Two days after being asked to explain the discrepancy, RCMP spokesperson Marie-Eve Breton told the National Post that statement was made in “error.”
The easy way to get an answer is ask Raybould. She'll be free to talk about it.
 

petros

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Is she though? Even though she’s out from under the government thumb, would she still be limited in what she could say from her capacity while in government, and during that time frame?
She can say yes the investigation is over or no and she is free to say she has taken civil action and wont comment if it truly is over.
 
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Ron in Regina

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Whoopsies…again…The RCMP admitted Wednesday that it was wrong for the force to deny an access-to-information request to a democracy-watchdog group in May by claiming police were investigating the interference of senior Liberals in the prosecution of SNC-Lavalin, since the investigation had been dropped months earlier.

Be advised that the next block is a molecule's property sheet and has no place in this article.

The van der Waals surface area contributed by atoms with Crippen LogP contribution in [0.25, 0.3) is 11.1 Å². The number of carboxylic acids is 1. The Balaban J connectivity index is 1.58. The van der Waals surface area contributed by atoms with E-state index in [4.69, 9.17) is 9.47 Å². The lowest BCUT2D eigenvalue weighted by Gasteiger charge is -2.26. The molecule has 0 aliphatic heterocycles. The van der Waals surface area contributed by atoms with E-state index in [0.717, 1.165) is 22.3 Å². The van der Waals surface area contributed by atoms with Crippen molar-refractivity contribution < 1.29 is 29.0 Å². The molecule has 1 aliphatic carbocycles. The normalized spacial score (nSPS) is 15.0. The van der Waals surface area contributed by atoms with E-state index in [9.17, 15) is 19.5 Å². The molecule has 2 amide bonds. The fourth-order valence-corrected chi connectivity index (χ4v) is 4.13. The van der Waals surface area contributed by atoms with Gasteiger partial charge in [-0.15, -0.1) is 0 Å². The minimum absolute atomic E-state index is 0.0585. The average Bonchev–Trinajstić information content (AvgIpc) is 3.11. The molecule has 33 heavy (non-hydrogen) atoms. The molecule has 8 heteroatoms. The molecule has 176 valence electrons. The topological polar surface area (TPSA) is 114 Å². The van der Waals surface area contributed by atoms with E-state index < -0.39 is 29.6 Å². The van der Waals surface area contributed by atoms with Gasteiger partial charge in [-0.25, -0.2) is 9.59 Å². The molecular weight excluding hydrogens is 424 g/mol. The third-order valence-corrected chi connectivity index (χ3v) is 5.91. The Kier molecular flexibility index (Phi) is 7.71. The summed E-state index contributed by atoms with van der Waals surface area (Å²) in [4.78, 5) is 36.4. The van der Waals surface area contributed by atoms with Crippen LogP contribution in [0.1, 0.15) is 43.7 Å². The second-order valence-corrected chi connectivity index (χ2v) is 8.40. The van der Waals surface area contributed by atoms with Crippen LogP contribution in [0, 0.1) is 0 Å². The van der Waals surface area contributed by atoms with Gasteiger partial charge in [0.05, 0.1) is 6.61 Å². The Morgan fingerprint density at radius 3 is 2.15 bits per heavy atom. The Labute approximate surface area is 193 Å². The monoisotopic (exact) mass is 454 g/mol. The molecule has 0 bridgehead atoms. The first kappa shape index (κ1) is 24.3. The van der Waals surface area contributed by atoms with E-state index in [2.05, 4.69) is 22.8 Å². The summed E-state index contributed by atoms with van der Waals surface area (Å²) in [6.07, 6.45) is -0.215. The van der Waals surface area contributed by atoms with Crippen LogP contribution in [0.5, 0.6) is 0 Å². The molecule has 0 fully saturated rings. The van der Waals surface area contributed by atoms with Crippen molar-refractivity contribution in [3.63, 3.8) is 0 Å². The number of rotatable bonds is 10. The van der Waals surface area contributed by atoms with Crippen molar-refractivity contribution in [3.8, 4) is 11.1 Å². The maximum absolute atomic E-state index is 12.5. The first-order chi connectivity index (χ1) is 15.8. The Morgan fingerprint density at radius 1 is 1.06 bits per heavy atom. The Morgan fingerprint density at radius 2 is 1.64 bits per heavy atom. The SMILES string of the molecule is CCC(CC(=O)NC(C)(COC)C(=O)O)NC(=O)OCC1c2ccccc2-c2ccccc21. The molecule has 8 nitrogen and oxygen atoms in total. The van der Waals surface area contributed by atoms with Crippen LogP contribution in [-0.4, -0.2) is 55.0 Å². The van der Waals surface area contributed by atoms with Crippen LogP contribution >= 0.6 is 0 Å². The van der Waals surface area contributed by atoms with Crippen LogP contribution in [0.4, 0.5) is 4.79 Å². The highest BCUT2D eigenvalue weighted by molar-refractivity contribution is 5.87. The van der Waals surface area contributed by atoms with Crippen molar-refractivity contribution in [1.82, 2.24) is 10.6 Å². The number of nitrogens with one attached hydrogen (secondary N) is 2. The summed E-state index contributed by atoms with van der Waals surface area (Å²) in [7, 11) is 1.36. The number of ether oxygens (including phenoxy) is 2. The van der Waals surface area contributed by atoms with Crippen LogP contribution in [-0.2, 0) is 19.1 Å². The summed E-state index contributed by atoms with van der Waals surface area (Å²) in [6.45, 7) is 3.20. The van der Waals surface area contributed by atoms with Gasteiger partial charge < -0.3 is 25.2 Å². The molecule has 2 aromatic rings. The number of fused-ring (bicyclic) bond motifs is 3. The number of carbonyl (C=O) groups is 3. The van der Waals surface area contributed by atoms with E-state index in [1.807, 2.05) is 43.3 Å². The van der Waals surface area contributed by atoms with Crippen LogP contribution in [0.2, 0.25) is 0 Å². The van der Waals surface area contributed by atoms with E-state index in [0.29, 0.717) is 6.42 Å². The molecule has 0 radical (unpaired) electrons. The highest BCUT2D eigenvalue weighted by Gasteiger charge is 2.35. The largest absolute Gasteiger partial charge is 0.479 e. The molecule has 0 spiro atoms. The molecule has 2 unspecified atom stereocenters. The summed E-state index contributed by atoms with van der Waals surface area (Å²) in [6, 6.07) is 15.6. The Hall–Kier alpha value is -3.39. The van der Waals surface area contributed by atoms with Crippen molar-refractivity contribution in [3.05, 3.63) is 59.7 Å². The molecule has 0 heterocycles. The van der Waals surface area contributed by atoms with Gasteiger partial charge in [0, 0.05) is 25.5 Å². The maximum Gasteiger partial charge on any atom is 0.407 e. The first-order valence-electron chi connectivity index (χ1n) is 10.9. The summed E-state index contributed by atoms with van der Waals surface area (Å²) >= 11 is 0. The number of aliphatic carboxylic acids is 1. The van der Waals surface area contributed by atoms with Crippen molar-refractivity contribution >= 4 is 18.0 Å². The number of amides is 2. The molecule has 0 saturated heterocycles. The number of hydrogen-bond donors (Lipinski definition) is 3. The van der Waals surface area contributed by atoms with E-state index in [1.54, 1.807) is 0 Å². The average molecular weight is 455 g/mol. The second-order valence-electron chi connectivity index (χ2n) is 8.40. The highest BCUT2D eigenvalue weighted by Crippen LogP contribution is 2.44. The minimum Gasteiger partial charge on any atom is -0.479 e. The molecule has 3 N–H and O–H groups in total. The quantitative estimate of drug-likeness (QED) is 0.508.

On Monday, Democracy Watch co-founder Duff Conacher went public with a letter from the national police force denying a requested release of records concerning the SNC-Lavalin scandal. The reason the RCMP gave for refusing to release records to Democracy Watch was because it said there was a police investigation underway.
After the Public Prosecution Service of Canada denied requests by SNC-Lavalin to enter into a remediation agreement, senior Liberals, including the Prime Minister’s Office, pressured then attorney general and justice minister Jody Wilson-Raybould to make a deal with the firm to help it avoid prosecution. She refused, and was shuffled out of her role, and later evicted from caucus… because it was 2015-ish.